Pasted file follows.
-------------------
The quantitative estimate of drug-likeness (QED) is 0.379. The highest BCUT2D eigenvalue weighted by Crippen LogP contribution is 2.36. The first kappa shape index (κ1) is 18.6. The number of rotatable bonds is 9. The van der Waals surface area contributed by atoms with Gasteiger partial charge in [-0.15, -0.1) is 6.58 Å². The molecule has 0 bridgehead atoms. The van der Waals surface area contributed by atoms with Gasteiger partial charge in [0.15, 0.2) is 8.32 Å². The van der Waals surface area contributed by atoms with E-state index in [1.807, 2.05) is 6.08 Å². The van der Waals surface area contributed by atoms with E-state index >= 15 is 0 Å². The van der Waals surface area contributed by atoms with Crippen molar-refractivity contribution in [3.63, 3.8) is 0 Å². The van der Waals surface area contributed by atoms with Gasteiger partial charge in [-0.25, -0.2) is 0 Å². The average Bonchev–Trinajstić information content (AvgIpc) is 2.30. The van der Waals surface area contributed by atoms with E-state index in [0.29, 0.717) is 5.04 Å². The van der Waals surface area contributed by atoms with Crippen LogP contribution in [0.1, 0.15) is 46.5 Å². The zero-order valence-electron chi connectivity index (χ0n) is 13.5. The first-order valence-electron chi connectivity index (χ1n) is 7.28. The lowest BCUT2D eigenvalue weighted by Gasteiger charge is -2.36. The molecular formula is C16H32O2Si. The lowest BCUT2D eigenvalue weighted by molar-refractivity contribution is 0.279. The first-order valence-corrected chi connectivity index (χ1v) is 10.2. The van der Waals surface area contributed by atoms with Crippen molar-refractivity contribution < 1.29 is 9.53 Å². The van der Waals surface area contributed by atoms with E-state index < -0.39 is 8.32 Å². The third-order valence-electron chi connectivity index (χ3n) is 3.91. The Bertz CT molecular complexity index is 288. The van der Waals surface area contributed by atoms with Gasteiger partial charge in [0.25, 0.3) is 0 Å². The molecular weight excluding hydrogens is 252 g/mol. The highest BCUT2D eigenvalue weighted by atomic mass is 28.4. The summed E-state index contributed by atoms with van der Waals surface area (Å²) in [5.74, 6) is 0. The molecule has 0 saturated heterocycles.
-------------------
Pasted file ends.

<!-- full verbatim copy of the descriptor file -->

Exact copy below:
The quantitative estimate of drug-likeness (QED) is 0.379. The highest BCUT2D eigenvalue weighted by Crippen LogP contribution is 2.36. The first kappa shape index (κ1) is 18.6. The number of rotatable bonds is 9. The van der Waals surface area contributed by atoms with Gasteiger partial charge in [-0.15, -0.1) is 6.58 Å². The molecule has 0 bridgehead atoms. The van der Waals surface area contributed by atoms with Gasteiger partial charge in [0.15, 0.2) is 8.32 Å². The van der Waals surface area contributed by atoms with E-state index in [1.807, 2.05) is 6.08 Å². The van der Waals surface area contributed by atoms with E-state index >= 15 is 0 Å². The van der Waals surface area contributed by atoms with Crippen molar-refractivity contribution in [3.63, 3.8) is 0 Å². The van der Waals surface area contributed by atoms with Gasteiger partial charge in [-0.25, -0.2) is 0 Å². The average Bonchev–Trinajstić information content (AvgIpc) is 2.30. The van der Waals surface area contributed by atoms with E-state index in [0.29, 0.717) is 5.04 Å². The van der Waals surface area contributed by atoms with Crippen LogP contribution in [0.1, 0.15) is 46.5 Å². The zero-order valence-electron chi connectivity index (χ0n) is 13.5. The first-order valence-electron chi connectivity index (χ1n) is 7.28. The lowest BCUT2D eigenvalue weighted by Gasteiger charge is -2.36. The molecular formula is C16H32O2Si. The lowest BCUT2D eigenvalue weighted by molar-refractivity contribution is 0.279. The first-order valence-corrected chi connectivity index (χ1v) is 10.2. The van der Waals surface area contributed by atoms with Crippen molar-refractivity contribution < 1.29 is 9.53 Å². The van der Waals surface area contributed by atoms with E-state index < -0.39 is 8.32 Å². The third-order valence-electron chi connectivity index (χ3n) is 3.91. The Bertz CT molecular complexity index is 288. The van der Waals surface area contributed by atoms with Gasteiger partial charge in [0.25, 0.3) is 0 Å². The molecular weight excluding hydrogens is 252 g/mol. The highest BCUT2D eigenvalue weighted by atomic mass is 28.4. The summed E-state index contributed by atoms with van der Waals surface area (Å²) in [5.74, 6) is 0. The molecule has 0 saturated heterocycles.